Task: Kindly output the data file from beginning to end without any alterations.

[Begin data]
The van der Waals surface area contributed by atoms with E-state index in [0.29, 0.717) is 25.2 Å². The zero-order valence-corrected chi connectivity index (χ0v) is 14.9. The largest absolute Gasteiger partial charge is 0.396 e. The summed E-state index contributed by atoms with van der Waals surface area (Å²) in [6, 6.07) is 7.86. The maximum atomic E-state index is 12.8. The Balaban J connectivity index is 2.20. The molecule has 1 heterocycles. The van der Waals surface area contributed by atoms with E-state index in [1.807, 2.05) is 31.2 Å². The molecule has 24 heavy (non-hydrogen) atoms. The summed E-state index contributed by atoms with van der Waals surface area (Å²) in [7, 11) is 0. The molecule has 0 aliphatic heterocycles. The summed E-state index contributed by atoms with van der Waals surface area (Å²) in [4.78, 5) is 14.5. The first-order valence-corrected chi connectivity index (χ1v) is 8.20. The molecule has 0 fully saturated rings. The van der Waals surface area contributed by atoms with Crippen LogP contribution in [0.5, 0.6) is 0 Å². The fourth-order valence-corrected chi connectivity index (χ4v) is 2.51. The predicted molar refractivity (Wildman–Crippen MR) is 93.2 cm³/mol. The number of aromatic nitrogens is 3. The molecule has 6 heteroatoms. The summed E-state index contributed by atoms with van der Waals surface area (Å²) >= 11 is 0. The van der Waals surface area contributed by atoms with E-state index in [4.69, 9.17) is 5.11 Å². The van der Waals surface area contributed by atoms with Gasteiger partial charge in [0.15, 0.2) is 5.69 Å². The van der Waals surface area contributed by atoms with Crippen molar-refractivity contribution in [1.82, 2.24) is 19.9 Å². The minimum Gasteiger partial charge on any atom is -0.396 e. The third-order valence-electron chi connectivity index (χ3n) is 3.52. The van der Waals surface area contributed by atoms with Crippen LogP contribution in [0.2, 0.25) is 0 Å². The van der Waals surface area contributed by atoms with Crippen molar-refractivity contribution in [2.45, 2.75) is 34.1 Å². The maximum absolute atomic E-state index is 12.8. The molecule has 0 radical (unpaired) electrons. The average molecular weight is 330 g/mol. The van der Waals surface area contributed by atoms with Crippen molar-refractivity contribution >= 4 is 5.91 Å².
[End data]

The van der Waals surface area contributed by atoms with E-state index in [0.29, 0.717) is 25.2 Å². The zero-order valence-corrected chi connectivity index (χ0v) is 14.9. The largest absolute Gasteiger partial charge is 0.396 e. The summed E-state index contributed by atoms with van der Waals surface area (Å²) in [6, 6.07) is 7.86. The maximum atomic E-state index is 12.8. The Balaban J connectivity index is 2.20. The molecule has 1 heterocycles. The van der Waals surface area contributed by atoms with E-state index in [1.807, 2.05) is 31.2 Å². The molecule has 24 heavy (non-hydrogen) atoms. The summed E-state index contributed by atoms with van der Waals surface area (Å²) in [7, 11) is 0. The molecule has 0 aliphatic heterocycles. The summed E-state index contributed by atoms with van der Waals surface area (Å²) in [4.78, 5) is 14.5. The first-order valence-corrected chi connectivity index (χ1v) is 8.20. The molecule has 0 fully saturated rings. The van der Waals surface area contributed by atoms with Crippen LogP contribution in [0.5, 0.6) is 0 Å². The fourth-order valence-corrected chi connectivity index (χ4v) is 2.51. The predicted molar refractivity (Wildman–Crippen MR) is 93.2 cm³/mol. The number of aromatic nitrogens is 3. The molecule has 6 heteroatoms. The summed E-state index contributed by atoms with van der Waals surface area (Å²) >= 11 is 0. The van der Waals surface area contributed by atoms with E-state index in [4.69, 9.17) is 5.11 Å². The van der Waals surface area contributed by atoms with Gasteiger partial charge in [0.15, 0.2) is 5.69 Å². The van der Waals surface area contributed by atoms with Crippen molar-refractivity contribution in [1.82, 2.24) is 19.9 Å². The minimum Gasteiger partial charge on any atom is -0.396 e. The third-order valence-electron chi connectivity index (χ3n) is 3.52. The van der Waals surface area contributed by atoms with Crippen LogP contribution in [0.2, 0.25) is 0 Å². The van der Waals surface area contributed by atoms with Crippen molar-refractivity contribution in [2.45, 2.75) is 34.1 Å². The maximum absolute atomic E-state index is 12.8. The molecule has 0 radical (unpaired) electrons. The average molecular weight is 330 g/mol. The van der Waals surface area contributed by atoms with Crippen molar-refractivity contribution >= 4 is 5.91 Å².